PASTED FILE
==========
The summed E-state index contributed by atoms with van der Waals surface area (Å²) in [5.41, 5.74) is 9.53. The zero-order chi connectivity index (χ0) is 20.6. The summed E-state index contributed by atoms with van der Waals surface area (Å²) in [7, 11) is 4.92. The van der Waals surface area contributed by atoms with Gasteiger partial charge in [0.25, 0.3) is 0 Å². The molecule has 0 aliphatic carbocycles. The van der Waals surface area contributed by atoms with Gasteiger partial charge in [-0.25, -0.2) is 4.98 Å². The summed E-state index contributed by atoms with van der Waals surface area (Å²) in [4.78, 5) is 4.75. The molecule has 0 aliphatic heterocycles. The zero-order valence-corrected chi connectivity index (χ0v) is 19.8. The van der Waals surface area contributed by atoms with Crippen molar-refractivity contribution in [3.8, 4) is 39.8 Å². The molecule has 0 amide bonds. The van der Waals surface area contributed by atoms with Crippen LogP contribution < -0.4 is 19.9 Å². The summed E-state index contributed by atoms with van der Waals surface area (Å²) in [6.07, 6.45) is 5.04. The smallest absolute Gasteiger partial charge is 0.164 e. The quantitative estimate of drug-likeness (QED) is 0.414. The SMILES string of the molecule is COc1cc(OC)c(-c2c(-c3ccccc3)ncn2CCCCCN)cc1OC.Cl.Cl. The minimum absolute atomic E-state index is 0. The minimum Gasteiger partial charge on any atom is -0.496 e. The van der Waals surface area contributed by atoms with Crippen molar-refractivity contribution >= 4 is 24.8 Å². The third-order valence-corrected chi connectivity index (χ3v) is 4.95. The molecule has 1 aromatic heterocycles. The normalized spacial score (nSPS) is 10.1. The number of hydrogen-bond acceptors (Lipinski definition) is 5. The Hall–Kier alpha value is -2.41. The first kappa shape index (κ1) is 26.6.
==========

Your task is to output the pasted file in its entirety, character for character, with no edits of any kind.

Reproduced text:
The summed E-state index contributed by atoms with van der Waals surface area (Å²) in [5.41, 5.74) is 9.53. The zero-order chi connectivity index (χ0) is 20.6. The summed E-state index contributed by atoms with van der Waals surface area (Å²) in [7, 11) is 4.92. The van der Waals surface area contributed by atoms with Gasteiger partial charge in [0.25, 0.3) is 0 Å². The molecule has 0 aliphatic carbocycles. The van der Waals surface area contributed by atoms with Gasteiger partial charge in [-0.25, -0.2) is 4.98 Å². The summed E-state index contributed by atoms with van der Waals surface area (Å²) in [4.78, 5) is 4.75. The molecule has 0 aliphatic heterocycles. The zero-order valence-corrected chi connectivity index (χ0v) is 19.8. The van der Waals surface area contributed by atoms with Crippen molar-refractivity contribution in [3.8, 4) is 39.8 Å². The molecule has 0 amide bonds. The van der Waals surface area contributed by atoms with Crippen LogP contribution < -0.4 is 19.9 Å². The summed E-state index contributed by atoms with van der Waals surface area (Å²) in [6.07, 6.45) is 5.04. The smallest absolute Gasteiger partial charge is 0.164 e. The quantitative estimate of drug-likeness (QED) is 0.414. The SMILES string of the molecule is COc1cc(OC)c(-c2c(-c3ccccc3)ncn2CCCCCN)cc1OC.Cl.Cl. The minimum absolute atomic E-state index is 0. The minimum Gasteiger partial charge on any atom is -0.496 e. The van der Waals surface area contributed by atoms with Crippen molar-refractivity contribution >= 4 is 24.8 Å². The third-order valence-corrected chi connectivity index (χ3v) is 4.95. The molecule has 1 aromatic heterocycles. The normalized spacial score (nSPS) is 10.1. The number of hydrogen-bond acceptors (Lipinski definition) is 5. The Hall–Kier alpha value is -2.41. The first kappa shape index (κ1) is 26.6.